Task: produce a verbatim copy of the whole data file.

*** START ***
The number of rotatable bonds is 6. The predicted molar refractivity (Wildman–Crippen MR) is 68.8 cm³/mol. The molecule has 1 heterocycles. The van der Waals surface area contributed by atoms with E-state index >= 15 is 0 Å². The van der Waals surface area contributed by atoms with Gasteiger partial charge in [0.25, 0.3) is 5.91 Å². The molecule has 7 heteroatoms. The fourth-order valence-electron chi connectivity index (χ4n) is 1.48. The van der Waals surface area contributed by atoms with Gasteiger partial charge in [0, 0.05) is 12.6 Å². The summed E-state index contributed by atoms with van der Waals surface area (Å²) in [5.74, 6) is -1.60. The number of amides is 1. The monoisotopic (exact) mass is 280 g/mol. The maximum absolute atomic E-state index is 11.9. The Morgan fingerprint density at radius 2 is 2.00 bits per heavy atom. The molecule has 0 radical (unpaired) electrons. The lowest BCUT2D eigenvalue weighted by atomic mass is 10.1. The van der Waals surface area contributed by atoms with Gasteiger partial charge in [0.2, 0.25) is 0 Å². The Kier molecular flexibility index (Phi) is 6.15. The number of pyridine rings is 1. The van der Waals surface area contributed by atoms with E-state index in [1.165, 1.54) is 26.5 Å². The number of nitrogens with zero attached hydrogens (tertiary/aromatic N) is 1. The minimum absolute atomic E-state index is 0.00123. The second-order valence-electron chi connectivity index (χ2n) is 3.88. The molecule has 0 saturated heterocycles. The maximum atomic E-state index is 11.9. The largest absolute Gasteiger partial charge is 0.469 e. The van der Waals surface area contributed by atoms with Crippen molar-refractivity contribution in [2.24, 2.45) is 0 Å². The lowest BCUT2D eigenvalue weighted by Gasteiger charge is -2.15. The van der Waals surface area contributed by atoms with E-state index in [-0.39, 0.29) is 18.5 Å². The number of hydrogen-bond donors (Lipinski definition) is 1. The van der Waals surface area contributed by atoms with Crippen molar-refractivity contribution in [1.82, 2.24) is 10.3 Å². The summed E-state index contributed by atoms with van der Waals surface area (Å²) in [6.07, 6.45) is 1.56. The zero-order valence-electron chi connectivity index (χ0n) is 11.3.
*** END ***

The number of rotatable bonds is 6. The predicted molar refractivity (Wildman–Crippen MR) is 68.8 cm³/mol. The molecule has 1 heterocycles. The van der Waals surface area contributed by atoms with E-state index >= 15 is 0 Å². The van der Waals surface area contributed by atoms with Gasteiger partial charge in [0.25, 0.3) is 5.91 Å². The molecule has 7 heteroatoms. The fourth-order valence-electron chi connectivity index (χ4n) is 1.48. The van der Waals surface area contributed by atoms with Gasteiger partial charge in [0, 0.05) is 12.6 Å². The summed E-state index contributed by atoms with van der Waals surface area (Å²) in [5.74, 6) is -1.60. The number of amides is 1. The monoisotopic (exact) mass is 280 g/mol. The maximum absolute atomic E-state index is 11.9. The Morgan fingerprint density at radius 2 is 2.00 bits per heavy atom. The molecule has 0 radical (unpaired) electrons. The lowest BCUT2D eigenvalue weighted by atomic mass is 10.1. The van der Waals surface area contributed by atoms with Gasteiger partial charge in [0.2, 0.25) is 0 Å². The Kier molecular flexibility index (Phi) is 6.15. The number of pyridine rings is 1. The van der Waals surface area contributed by atoms with E-state index in [1.165, 1.54) is 26.5 Å². The number of nitrogens with zero attached hydrogens (tertiary/aromatic N) is 1. The minimum absolute atomic E-state index is 0.00123. The second-order valence-electron chi connectivity index (χ2n) is 3.88. The molecule has 0 saturated heterocycles. The maximum atomic E-state index is 11.9. The largest absolute Gasteiger partial charge is 0.469 e. The van der Waals surface area contributed by atoms with Crippen molar-refractivity contribution in [2.24, 2.45) is 0 Å². The lowest BCUT2D eigenvalue weighted by Gasteiger charge is -2.15. The van der Waals surface area contributed by atoms with E-state index in [-0.39, 0.29) is 18.5 Å². The number of hydrogen-bond donors (Lipinski definition) is 1. The van der Waals surface area contributed by atoms with Crippen molar-refractivity contribution in [1.82, 2.24) is 10.3 Å². The summed E-state index contributed by atoms with van der Waals surface area (Å²) in [6.07, 6.45) is 1.56. The zero-order valence-electron chi connectivity index (χ0n) is 11.3.